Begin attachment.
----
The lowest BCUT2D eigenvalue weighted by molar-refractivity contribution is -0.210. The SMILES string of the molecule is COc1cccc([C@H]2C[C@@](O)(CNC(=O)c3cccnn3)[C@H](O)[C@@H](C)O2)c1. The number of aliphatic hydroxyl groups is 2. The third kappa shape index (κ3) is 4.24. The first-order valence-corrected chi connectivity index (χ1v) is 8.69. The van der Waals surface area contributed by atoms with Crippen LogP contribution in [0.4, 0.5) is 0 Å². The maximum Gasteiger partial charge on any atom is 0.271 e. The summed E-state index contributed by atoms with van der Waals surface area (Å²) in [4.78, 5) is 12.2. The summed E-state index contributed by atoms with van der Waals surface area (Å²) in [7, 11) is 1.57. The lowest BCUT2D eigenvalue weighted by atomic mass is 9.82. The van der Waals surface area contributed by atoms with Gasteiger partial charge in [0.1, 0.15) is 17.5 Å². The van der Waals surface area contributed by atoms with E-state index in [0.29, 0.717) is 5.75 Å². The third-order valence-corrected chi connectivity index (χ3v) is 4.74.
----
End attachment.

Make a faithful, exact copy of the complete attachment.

The lowest BCUT2D eigenvalue weighted by molar-refractivity contribution is -0.210. The SMILES string of the molecule is COc1cccc([C@H]2C[C@@](O)(CNC(=O)c3cccnn3)[C@H](O)[C@@H](C)O2)c1. The number of aliphatic hydroxyl groups is 2. The third kappa shape index (κ3) is 4.24. The first-order valence-corrected chi connectivity index (χ1v) is 8.69. The van der Waals surface area contributed by atoms with Crippen LogP contribution in [0.4, 0.5) is 0 Å². The maximum Gasteiger partial charge on any atom is 0.271 e. The summed E-state index contributed by atoms with van der Waals surface area (Å²) in [4.78, 5) is 12.2. The summed E-state index contributed by atoms with van der Waals surface area (Å²) in [7, 11) is 1.57. The lowest BCUT2D eigenvalue weighted by atomic mass is 9.82. The van der Waals surface area contributed by atoms with Gasteiger partial charge in [0.1, 0.15) is 17.5 Å². The van der Waals surface area contributed by atoms with E-state index in [0.29, 0.717) is 5.75 Å². The third-order valence-corrected chi connectivity index (χ3v) is 4.74.